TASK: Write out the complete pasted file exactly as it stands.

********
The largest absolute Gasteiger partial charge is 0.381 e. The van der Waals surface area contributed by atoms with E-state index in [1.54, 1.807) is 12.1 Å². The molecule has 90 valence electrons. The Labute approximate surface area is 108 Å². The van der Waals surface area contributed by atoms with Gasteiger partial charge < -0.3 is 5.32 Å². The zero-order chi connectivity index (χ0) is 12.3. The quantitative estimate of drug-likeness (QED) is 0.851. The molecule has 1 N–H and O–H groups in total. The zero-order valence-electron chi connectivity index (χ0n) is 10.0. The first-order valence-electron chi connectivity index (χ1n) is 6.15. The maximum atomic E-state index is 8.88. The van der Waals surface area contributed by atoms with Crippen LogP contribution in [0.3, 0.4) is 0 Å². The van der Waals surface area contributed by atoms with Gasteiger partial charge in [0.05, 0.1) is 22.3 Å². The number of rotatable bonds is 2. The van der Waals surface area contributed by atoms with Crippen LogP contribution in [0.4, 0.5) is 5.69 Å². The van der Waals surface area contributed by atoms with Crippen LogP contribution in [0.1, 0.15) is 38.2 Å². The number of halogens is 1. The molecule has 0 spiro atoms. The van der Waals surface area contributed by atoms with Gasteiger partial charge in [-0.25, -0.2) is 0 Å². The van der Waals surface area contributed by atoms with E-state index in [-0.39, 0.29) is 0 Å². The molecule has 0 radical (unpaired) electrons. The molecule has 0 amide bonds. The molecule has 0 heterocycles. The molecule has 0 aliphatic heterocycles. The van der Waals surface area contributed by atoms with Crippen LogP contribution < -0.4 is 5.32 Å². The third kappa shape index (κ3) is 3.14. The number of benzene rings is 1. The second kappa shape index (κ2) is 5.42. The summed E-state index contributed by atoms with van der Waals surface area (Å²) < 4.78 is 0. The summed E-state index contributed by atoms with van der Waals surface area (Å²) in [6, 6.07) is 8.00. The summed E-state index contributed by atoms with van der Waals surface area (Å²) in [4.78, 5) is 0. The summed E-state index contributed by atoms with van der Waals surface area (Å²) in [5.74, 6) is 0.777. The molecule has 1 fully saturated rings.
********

The largest absolute Gasteiger partial charge is 0.381 e. The van der Waals surface area contributed by atoms with E-state index in [1.54, 1.807) is 12.1 Å². The molecule has 90 valence electrons. The Labute approximate surface area is 108 Å². The van der Waals surface area contributed by atoms with Gasteiger partial charge < -0.3 is 5.32 Å². The zero-order chi connectivity index (χ0) is 12.3. The quantitative estimate of drug-likeness (QED) is 0.851. The molecule has 1 N–H and O–H groups in total. The zero-order valence-electron chi connectivity index (χ0n) is 10.0. The first-order valence-electron chi connectivity index (χ1n) is 6.15. The maximum atomic E-state index is 8.88. The van der Waals surface area contributed by atoms with Crippen LogP contribution in [0.3, 0.4) is 0 Å². The van der Waals surface area contributed by atoms with Gasteiger partial charge in [0.05, 0.1) is 22.3 Å². The number of rotatable bonds is 2. The van der Waals surface area contributed by atoms with Crippen LogP contribution in [0.4, 0.5) is 5.69 Å². The van der Waals surface area contributed by atoms with Crippen LogP contribution in [0.1, 0.15) is 38.2 Å². The number of halogens is 1. The molecule has 0 spiro atoms. The van der Waals surface area contributed by atoms with Gasteiger partial charge in [-0.25, -0.2) is 0 Å². The van der Waals surface area contributed by atoms with E-state index in [-0.39, 0.29) is 0 Å². The molecule has 0 radical (unpaired) electrons. The molecule has 0 amide bonds. The molecule has 0 heterocycles. The molecule has 0 aliphatic heterocycles. The van der Waals surface area contributed by atoms with Crippen LogP contribution < -0.4 is 5.32 Å². The third kappa shape index (κ3) is 3.14. The number of benzene rings is 1. The second kappa shape index (κ2) is 5.42. The summed E-state index contributed by atoms with van der Waals surface area (Å²) < 4.78 is 0. The summed E-state index contributed by atoms with van der Waals surface area (Å²) in [6, 6.07) is 8.00. The summed E-state index contributed by atoms with van der Waals surface area (Å²) in [4.78, 5) is 0. The summed E-state index contributed by atoms with van der Waals surface area (Å²) in [5.74, 6) is 0.777. The molecule has 1 fully saturated rings.